[title_box title=”Tennessee Volunteer basketball Mount Rushmore”]
We all know football dominates the Southeast, especially here at Tennessee.
But that doesn’t mean that Tennessee is short of all-time college basketball greats.
So I have decided to create a Mount Rushmore of Volunteer basketball greats. I guess you could just watch the ESPN 30 for 30 on the first two, but I hope you enjoy my list, starting with one of the greatest duos in college basketball history.
1. Bernard King (Forward: 1974-1977)
Yes, the Bernie part of the famous duo, “The Ernie and Bernie Show”. (No, not the segment on Sesame Street)
King became a legend on Rocky Top from the very start, scoring 42 points against Wisconsin-Milwaukee in his debut (record for most points in a debut).
King was more than a star at Tennessee. He was a national fixture for college basketball. In all three seasons as a Volunteer, King was SEC Player of the Year, an All-SEC first-team selection, and an All-American.
In 1977, he shared the conference player of the year honors with teammate Ernie Grunfield. (Both the United Press International and the Associated Press gave the award. King won UPI’s twice and AP’s once). He and Ernie’s electrifying play revolutionized basketball at the University of Tennessee.
By his junior season, the Brooklyn-native was a Consensus All-American in college basketball and headed off to the NBA. King finished his Volunteer career with the program record for points per game average in a single season (26.4 in 1975) and overall career (25.8), records he still holds today.
The New Jersey Nets selected King with the No. 7 overall pick in the 1977 draft. In 14 NBA seasons, he was a four-time All-Star.
His greatest years in the NBA came as a New York Knick, where he played from 1982-1987. In 1985, King won the scoring title, averaging 32.9 points per game.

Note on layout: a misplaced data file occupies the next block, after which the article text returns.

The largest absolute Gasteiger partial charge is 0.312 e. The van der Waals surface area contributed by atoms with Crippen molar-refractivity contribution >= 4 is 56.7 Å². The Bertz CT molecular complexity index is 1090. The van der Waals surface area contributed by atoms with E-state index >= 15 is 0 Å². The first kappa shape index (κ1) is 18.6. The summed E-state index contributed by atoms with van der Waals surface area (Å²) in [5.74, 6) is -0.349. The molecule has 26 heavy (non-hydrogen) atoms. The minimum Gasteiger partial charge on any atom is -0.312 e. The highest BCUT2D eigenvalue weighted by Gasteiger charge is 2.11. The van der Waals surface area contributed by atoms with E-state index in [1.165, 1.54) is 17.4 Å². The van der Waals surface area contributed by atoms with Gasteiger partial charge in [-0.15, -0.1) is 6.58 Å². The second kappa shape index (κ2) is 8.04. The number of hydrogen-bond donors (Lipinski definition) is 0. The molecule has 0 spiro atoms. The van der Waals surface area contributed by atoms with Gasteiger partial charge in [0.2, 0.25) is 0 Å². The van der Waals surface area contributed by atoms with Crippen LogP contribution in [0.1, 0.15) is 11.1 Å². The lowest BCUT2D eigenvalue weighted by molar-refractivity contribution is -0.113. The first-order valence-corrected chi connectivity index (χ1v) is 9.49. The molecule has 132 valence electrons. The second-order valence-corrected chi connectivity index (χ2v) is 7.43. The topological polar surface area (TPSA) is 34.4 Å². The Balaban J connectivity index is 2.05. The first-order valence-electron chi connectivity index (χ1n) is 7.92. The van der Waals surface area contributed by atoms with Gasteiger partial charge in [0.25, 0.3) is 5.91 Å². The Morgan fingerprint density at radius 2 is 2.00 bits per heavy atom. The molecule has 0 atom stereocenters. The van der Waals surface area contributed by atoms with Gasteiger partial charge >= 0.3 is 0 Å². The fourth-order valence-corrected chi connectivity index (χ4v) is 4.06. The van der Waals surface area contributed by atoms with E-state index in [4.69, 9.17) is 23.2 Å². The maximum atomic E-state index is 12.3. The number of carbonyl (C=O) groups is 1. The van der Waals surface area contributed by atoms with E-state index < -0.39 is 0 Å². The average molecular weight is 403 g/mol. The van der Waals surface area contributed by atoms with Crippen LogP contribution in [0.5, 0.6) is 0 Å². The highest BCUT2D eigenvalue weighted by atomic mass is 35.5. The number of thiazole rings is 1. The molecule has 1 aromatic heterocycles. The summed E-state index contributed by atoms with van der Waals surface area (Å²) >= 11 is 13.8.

On Feb. 13, 2007, King became the first Tennessee men’s basketball player to have his jersey retired and hung in the rafters of Thompson-Boling Arena.
King was inducted into the Naismith Memorial Basketball Hall of Fame in 2013. He is the only Tennessee men’s basketball player in the Hall of Fame. He is truly the greatest basketball player to ever dawn the orange and white.
2. Ernie Grunfield (1973-1977)
The Ernie part of “The Ernie and Bernie Show”.
In four seasons as a Volunteer, Ernie became the all-time leading scorer at Tennessee and the second-leading scorer in SEC history with 2,249 total points.
Grunfield was selected on the All-SEC first team four times, the All-American first team twice, and won SEC Player of the Year his senior season.
In 1976, Grunfield became Tennessee’s first olympian, helping the United States win the gold medal in Canada.
His final year on Rocky Top was arguably his best. While leading the SEC in scoring, Grunfield was the driving force behind a 22-6 Volunteer squad that won the SEC Championship.
After graduating from Tennessee, Grunfield was drafted No. 11 overall in the NBA Draft by the Milwaukee Bucks. In his nine-year career, he averaged just 7.4 points per game.
While teammate Bernard King was a more flashy, physically dominant player, it does not make Ernie any less of a star. There would be no dominant duo of “Ernie and Bernie” if not for Ernie’s leadership on and off the court.